"The Kingdom of the Crystal Skull" Soundtrack Review
May 30, 2008 by Zach Demeter
It goes without saying that one of the most important elements of film is the score that backs up the actions on screen. Whether it’s a race through the jungle or a tender scene between two characters, no man has brought so much to the world of film scores as John Williams. For Steven Spielberg’s directorial debut, The Sugarland Express, Spielberg went after Williams and a longstanding partnership between the two was born. Williams eventually paired with George Lucas on the Star Wars epics and when Lucas and Spielberg were looking to do a new kind of adventure movie, it was a no brainer to have Williams score the film.
I’m sure it came as no great surprise that Williams has returned to score the fourth installment of the Indiana Jones franchise, Indiana Jones and the Kingdom of the Crystal Skull. William’s brings forward all of the old theme elements that made the previous Indy films sound so wonderful and adventurous, all the while mixing in some new elements to fit the films slightly foreign territory—for Indiana, anyway. Between the new themes and the return of some old favorites, Williams gathered together a score that was befitting of Jones in a new age—when atom bombs and testing facilities were just coming into fruition and when Indy’s discoveries became a little more…alien.
My experience in reviewing film scores is minimal (we are a DVD review site mainly, after all), but when the opportunity to review the new Indy score came up, I didn’t want to pass by the opportunity. Williams’s music has always been one of the most played collections of musical scores in my house and no matter how many films I watch that he’s scored, I’m always surprised by some new piece of music he’s able to come up with. It’s hard to imagine that for as long as he’s composed music he can still come up with new ways to use a subtle horn in the corner or a booming bass blast. It’s always a treat to hear his music in a film and his latest effort with Kingdom of the Crystal Skull is no different.
Of course there will be those that say that all of Williams’ scores have sounded the same since the nineties, but there are subtleties to it all. I will say that I did a lot of “Hey this sounds like…” moments while listening to this soundtrack, but never once did it detract or pop up in the film that way. At times I hear an influx of Attack of the Clones or one of the Harry Potter films, but the moments are minor and really don’t harm the overall score in any way.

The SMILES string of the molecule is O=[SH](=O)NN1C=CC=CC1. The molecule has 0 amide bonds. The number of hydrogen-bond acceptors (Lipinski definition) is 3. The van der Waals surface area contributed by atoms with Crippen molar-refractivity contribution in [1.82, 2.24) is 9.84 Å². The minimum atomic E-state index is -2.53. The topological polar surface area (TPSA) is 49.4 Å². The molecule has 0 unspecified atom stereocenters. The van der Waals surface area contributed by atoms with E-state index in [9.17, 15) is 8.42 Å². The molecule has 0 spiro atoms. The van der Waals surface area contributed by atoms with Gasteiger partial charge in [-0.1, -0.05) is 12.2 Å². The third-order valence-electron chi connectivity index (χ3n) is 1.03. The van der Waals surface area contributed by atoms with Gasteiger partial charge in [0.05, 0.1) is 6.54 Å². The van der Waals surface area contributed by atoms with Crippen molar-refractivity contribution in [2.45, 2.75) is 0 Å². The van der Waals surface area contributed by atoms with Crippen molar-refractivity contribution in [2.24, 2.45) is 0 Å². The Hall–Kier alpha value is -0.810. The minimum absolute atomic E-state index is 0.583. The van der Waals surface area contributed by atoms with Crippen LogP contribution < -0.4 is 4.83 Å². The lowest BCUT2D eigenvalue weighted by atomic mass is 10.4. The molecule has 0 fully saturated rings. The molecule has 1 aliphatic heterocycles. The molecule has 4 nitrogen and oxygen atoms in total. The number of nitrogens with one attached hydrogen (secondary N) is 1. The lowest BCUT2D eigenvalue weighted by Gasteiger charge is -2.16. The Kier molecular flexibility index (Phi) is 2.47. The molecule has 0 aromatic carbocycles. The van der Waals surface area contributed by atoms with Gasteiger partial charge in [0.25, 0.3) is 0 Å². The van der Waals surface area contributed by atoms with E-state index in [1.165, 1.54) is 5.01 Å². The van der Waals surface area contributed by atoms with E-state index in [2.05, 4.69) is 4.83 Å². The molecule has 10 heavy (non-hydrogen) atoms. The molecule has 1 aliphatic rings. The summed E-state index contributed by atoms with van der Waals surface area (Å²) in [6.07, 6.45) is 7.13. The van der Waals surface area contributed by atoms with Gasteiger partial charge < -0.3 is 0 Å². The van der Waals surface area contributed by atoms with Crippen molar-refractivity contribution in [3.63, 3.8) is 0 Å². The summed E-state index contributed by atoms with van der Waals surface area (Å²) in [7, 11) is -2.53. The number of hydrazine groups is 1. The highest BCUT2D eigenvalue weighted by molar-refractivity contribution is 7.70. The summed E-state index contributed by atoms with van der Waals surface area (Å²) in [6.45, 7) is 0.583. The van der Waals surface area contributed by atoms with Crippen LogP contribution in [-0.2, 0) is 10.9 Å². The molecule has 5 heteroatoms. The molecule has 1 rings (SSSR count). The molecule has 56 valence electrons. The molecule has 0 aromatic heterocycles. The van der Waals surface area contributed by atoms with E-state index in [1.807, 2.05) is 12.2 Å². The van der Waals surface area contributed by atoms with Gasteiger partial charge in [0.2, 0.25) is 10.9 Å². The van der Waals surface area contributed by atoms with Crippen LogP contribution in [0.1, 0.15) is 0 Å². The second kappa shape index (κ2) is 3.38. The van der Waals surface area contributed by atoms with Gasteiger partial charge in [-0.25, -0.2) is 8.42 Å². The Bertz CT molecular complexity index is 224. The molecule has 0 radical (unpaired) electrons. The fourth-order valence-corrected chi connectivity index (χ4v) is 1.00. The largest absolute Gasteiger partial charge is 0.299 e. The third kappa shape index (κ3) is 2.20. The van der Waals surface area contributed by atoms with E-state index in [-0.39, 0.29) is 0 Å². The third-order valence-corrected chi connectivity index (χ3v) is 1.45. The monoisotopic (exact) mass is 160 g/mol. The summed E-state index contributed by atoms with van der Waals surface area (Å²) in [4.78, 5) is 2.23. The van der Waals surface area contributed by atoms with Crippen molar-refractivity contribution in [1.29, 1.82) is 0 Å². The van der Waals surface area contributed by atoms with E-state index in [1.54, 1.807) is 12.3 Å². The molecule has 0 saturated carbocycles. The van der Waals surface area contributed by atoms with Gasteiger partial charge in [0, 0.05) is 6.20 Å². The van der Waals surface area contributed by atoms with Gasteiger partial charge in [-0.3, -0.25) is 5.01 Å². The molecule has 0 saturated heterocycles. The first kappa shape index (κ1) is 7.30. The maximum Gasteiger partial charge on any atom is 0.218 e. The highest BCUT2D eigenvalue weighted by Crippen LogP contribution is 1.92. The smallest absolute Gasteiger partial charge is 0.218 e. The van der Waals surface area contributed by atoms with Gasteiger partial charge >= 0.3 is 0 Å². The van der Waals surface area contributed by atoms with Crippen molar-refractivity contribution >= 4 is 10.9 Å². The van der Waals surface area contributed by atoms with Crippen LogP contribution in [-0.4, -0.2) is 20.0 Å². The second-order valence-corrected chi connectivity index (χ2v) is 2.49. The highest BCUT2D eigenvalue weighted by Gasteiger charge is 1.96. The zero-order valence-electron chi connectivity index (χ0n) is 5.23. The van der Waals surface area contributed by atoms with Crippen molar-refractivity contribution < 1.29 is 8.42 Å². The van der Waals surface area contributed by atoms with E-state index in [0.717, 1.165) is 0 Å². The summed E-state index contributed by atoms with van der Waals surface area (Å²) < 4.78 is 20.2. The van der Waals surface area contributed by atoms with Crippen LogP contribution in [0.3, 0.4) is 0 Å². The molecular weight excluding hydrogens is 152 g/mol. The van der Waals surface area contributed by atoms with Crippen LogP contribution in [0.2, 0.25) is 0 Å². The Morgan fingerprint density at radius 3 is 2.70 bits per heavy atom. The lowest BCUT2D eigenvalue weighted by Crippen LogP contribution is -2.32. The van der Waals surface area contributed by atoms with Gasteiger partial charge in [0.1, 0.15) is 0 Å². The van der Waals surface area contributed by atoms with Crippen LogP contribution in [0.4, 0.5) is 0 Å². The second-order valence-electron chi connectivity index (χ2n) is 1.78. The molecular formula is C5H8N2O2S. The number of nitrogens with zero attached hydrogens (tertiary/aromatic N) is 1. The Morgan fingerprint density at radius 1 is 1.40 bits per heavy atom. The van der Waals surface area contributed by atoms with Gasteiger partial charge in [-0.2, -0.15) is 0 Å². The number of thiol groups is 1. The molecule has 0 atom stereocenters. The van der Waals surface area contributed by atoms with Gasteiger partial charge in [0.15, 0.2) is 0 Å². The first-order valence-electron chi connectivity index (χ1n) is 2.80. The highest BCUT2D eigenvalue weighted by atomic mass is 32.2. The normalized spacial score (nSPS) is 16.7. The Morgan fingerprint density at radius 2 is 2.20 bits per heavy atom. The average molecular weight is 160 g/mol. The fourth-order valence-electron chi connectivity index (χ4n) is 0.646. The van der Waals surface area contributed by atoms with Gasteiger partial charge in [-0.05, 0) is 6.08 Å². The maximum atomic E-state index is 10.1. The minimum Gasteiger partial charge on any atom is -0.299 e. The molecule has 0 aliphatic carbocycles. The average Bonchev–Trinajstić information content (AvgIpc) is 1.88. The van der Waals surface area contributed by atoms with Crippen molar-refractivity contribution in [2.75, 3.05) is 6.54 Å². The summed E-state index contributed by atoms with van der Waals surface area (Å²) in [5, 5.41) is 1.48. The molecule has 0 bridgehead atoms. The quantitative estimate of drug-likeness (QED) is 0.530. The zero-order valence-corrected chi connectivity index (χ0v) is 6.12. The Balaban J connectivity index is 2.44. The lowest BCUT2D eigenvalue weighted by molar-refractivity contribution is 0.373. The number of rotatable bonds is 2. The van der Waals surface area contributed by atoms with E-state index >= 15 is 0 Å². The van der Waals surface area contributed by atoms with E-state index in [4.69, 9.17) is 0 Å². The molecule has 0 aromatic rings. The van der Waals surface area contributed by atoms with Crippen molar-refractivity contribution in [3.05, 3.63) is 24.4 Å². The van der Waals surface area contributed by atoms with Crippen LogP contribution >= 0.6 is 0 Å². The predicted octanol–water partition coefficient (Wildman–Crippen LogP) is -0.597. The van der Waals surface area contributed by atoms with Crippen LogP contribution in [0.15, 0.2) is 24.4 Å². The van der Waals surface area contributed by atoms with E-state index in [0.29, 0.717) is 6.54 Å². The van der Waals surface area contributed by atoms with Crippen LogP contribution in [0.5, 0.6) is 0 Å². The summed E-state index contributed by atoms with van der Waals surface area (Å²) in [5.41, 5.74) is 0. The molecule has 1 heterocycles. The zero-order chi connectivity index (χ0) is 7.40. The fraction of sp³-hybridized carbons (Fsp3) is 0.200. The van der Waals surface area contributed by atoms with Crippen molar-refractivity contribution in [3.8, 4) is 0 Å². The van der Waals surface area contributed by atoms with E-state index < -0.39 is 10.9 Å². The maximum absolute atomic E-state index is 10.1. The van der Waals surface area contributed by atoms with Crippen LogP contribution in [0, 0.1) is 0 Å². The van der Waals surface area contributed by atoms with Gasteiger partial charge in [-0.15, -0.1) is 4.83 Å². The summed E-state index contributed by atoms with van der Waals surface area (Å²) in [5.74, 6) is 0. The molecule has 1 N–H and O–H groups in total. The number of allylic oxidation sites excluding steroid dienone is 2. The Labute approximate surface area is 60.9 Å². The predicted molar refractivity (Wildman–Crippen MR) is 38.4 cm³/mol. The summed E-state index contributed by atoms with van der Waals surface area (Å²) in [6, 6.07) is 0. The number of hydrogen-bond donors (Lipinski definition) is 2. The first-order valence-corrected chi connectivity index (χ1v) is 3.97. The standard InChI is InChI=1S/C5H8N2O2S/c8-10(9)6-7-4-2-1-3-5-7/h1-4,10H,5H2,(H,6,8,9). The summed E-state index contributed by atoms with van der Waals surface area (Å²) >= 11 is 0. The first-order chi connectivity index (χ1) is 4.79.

A few of the standout tracks on this soundtrack are “The Journey to Akator” which sounds similar to some kind of Mexican dance music, while “A Whirl Through Academe” is a classic Jones-style chase theme with plenty of booms and exciting set pieces. “Ants!” is also a great track, with a dose of horror/suspense mixed in to accompany the grotesquely giant hymenopterans. I also have to chuckle at the naming of the “Ants!” track, as The Last Crusade had a track titled “Rats!” on it to accompany its own gross critter/bug sequence.
Overall Kingdom of the Crystal Skull’s score is a fantastic ride and can be easily placed next to the other three scores without worry. While there are no absolute “You have to hear this!” tracks on the disc, there are also no “You have to see this!” moments in the film either (not to knock the film, but that’s a review for another time), so the two are a perfect match for one another. If you’re a fan of collecting film scores and of Williams in particular, there’s nothing to be disappointed about here and this one comes Recommended.
Not much to talk about here. It’s a pretty basic CD release with digi-pak style casing (no jewel cases for this release!). A flap holds the tiny booklet with a track listing, double page spread of Indy and Mutt and on the final pages an intro by Spielberg (why isn’t this in the front of the booklet instead of at the end?). Spielberg pretty much reiterates what I said above in that the music hasn’t changed much, but it’s the history behind it that makes it so much of a joy to listen to.
The rest of the set is just packaging with some nice disc art featuring the crystal skull on a tan background and a full fold-out width image of Indy running from the Mayan’s. Standard packaging and nothing to really talk about—there are no extras here, just the soundtrack.